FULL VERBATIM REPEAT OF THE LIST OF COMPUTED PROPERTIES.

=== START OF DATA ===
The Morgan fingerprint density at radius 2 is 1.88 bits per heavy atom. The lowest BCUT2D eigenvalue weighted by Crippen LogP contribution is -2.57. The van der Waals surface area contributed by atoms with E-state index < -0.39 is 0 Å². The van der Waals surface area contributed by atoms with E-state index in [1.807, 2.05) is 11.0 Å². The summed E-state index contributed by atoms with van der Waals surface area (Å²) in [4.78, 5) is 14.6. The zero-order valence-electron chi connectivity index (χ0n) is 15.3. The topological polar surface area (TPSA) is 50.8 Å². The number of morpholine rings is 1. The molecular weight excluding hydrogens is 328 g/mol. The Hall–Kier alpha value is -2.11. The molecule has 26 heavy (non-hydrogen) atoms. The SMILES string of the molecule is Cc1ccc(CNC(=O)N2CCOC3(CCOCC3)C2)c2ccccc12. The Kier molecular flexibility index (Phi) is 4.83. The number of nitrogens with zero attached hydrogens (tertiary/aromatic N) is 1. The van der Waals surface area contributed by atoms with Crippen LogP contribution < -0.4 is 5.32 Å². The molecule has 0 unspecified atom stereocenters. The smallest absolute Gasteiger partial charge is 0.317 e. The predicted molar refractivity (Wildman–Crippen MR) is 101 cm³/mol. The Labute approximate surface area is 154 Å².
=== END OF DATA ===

The Morgan fingerprint density at radius 2 is 1.88 bits per heavy atom. The lowest BCUT2D eigenvalue weighted by Crippen LogP contribution is -2.57. The van der Waals surface area contributed by atoms with E-state index < -0.39 is 0 Å². The van der Waals surface area contributed by atoms with E-state index in [1.807, 2.05) is 11.0 Å². The summed E-state index contributed by atoms with van der Waals surface area (Å²) in [4.78, 5) is 14.6. The zero-order valence-electron chi connectivity index (χ0n) is 15.3. The topological polar surface area (TPSA) is 50.8 Å². The number of morpholine rings is 1. The molecular weight excluding hydrogens is 328 g/mol. The Hall–Kier alpha value is -2.11. The molecule has 26 heavy (non-hydrogen) atoms. The SMILES string of the molecule is Cc1ccc(CNC(=O)N2CCOC3(CCOCC3)C2)c2ccccc12. The Kier molecular flexibility index (Phi) is 4.83. The number of nitrogens with zero attached hydrogens (tertiary/aromatic N) is 1. The van der Waals surface area contributed by atoms with Crippen LogP contribution < -0.4 is 5.32 Å². The molecule has 0 unspecified atom stereocenters. The smallest absolute Gasteiger partial charge is 0.317 e. The predicted molar refractivity (Wildman–Crippen MR) is 101 cm³/mol. The Labute approximate surface area is 154 Å².